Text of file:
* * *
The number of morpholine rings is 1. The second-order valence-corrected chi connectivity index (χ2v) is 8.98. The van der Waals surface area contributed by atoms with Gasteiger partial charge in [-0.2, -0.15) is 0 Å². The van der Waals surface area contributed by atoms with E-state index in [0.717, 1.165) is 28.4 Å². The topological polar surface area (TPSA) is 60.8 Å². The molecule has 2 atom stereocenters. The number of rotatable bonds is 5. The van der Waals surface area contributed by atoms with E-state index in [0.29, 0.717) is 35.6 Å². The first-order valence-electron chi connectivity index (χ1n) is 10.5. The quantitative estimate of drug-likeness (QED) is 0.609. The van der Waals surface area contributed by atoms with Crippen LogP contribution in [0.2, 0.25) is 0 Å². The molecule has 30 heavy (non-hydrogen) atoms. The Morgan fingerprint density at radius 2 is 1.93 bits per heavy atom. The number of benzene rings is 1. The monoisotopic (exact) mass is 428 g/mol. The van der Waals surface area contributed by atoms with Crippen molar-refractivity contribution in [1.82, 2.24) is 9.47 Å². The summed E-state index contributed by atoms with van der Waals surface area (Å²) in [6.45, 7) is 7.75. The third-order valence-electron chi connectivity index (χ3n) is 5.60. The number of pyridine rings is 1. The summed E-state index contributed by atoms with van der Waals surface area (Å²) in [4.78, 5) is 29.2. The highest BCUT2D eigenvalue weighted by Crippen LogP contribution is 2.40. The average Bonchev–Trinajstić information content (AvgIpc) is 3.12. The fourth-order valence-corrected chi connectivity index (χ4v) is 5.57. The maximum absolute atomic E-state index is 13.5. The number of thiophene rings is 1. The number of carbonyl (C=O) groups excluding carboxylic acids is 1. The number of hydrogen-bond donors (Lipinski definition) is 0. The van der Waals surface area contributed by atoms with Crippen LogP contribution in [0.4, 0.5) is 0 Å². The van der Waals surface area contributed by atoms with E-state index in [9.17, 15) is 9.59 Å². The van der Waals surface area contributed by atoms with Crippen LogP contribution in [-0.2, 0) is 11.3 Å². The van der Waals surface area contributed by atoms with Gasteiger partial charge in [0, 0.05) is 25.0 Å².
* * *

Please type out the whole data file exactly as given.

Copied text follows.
The number of morpholine rings is 1. The second-order valence-corrected chi connectivity index (χ2v) is 8.98. The van der Waals surface area contributed by atoms with Gasteiger partial charge in [-0.2, -0.15) is 0 Å². The van der Waals surface area contributed by atoms with E-state index in [0.717, 1.165) is 28.4 Å². The topological polar surface area (TPSA) is 60.8 Å². The molecule has 2 atom stereocenters. The number of rotatable bonds is 5. The van der Waals surface area contributed by atoms with E-state index in [0.29, 0.717) is 35.6 Å². The first-order valence-electron chi connectivity index (χ1n) is 10.5. The quantitative estimate of drug-likeness (QED) is 0.609. The van der Waals surface area contributed by atoms with Crippen LogP contribution in [0.2, 0.25) is 0 Å². The molecule has 30 heavy (non-hydrogen) atoms. The Morgan fingerprint density at radius 2 is 1.93 bits per heavy atom. The number of benzene rings is 1. The monoisotopic (exact) mass is 428 g/mol. The van der Waals surface area contributed by atoms with Crippen molar-refractivity contribution in [1.82, 2.24) is 9.47 Å². The summed E-state index contributed by atoms with van der Waals surface area (Å²) in [6.45, 7) is 7.75. The third-order valence-electron chi connectivity index (χ3n) is 5.60. The number of pyridine rings is 1. The summed E-state index contributed by atoms with van der Waals surface area (Å²) in [4.78, 5) is 29.2. The highest BCUT2D eigenvalue weighted by Crippen LogP contribution is 2.40. The average Bonchev–Trinajstić information content (AvgIpc) is 3.12. The fourth-order valence-corrected chi connectivity index (χ4v) is 5.57. The maximum absolute atomic E-state index is 13.5. The number of thiophene rings is 1. The number of carbonyl (C=O) groups excluding carboxylic acids is 1. The number of hydrogen-bond donors (Lipinski definition) is 0. The van der Waals surface area contributed by atoms with Crippen LogP contribution in [0.4, 0.5) is 0 Å². The van der Waals surface area contributed by atoms with E-state index in [9.17, 15) is 9.59 Å². The van der Waals surface area contributed by atoms with Crippen LogP contribution in [-0.2, 0) is 11.3 Å². The van der Waals surface area contributed by atoms with Gasteiger partial charge in [0, 0.05) is 25.0 Å².